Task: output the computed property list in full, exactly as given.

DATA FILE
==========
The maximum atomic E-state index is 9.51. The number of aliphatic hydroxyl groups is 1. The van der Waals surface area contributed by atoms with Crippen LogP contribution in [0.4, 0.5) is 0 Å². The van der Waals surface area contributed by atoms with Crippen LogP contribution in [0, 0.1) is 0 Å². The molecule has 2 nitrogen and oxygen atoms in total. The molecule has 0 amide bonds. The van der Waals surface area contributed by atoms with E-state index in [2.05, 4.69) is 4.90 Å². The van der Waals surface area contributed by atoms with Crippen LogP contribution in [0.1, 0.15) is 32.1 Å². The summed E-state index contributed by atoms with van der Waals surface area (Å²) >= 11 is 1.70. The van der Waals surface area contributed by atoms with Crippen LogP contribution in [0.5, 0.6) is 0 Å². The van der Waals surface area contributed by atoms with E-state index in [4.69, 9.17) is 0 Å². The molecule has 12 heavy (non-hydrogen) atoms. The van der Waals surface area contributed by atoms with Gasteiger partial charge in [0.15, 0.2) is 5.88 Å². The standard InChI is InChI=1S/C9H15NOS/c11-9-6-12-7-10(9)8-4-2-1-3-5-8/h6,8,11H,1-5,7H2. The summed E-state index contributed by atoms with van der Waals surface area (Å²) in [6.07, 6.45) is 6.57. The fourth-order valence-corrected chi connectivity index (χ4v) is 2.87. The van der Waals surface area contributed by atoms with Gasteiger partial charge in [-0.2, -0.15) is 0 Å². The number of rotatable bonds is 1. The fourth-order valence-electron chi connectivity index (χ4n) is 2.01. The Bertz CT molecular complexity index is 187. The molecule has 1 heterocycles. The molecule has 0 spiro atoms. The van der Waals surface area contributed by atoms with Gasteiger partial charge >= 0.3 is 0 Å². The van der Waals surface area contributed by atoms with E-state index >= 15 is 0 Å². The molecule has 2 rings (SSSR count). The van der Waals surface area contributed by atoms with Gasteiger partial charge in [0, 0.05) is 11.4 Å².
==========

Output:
The maximum atomic E-state index is 9.51. The number of aliphatic hydroxyl groups is 1. The van der Waals surface area contributed by atoms with Crippen LogP contribution in [0.4, 0.5) is 0 Å². The van der Waals surface area contributed by atoms with Crippen LogP contribution in [0, 0.1) is 0 Å². The molecule has 2 nitrogen and oxygen atoms in total. The molecule has 0 amide bonds. The van der Waals surface area contributed by atoms with E-state index in [2.05, 4.69) is 4.90 Å². The van der Waals surface area contributed by atoms with Crippen LogP contribution in [0.1, 0.15) is 32.1 Å². The summed E-state index contributed by atoms with van der Waals surface area (Å²) >= 11 is 1.70. The van der Waals surface area contributed by atoms with Crippen LogP contribution in [0.5, 0.6) is 0 Å². The van der Waals surface area contributed by atoms with E-state index in [4.69, 9.17) is 0 Å². The molecule has 12 heavy (non-hydrogen) atoms. The van der Waals surface area contributed by atoms with Gasteiger partial charge in [0.15, 0.2) is 5.88 Å². The standard InChI is InChI=1S/C9H15NOS/c11-9-6-12-7-10(9)8-4-2-1-3-5-8/h6,8,11H,1-5,7H2. The summed E-state index contributed by atoms with van der Waals surface area (Å²) in [6.07, 6.45) is 6.57. The fourth-order valence-corrected chi connectivity index (χ4v) is 2.87. The van der Waals surface area contributed by atoms with Gasteiger partial charge in [-0.2, -0.15) is 0 Å². The number of rotatable bonds is 1. The fourth-order valence-electron chi connectivity index (χ4n) is 2.01. The Bertz CT molecular complexity index is 187. The molecule has 1 heterocycles. The molecule has 0 spiro atoms. The van der Waals surface area contributed by atoms with Gasteiger partial charge >= 0.3 is 0 Å². The van der Waals surface area contributed by atoms with E-state index >= 15 is 0 Å². The molecule has 2 rings (SSSR count). The van der Waals surface area contributed by atoms with Gasteiger partial charge in [0, 0.05) is 11.4 Å².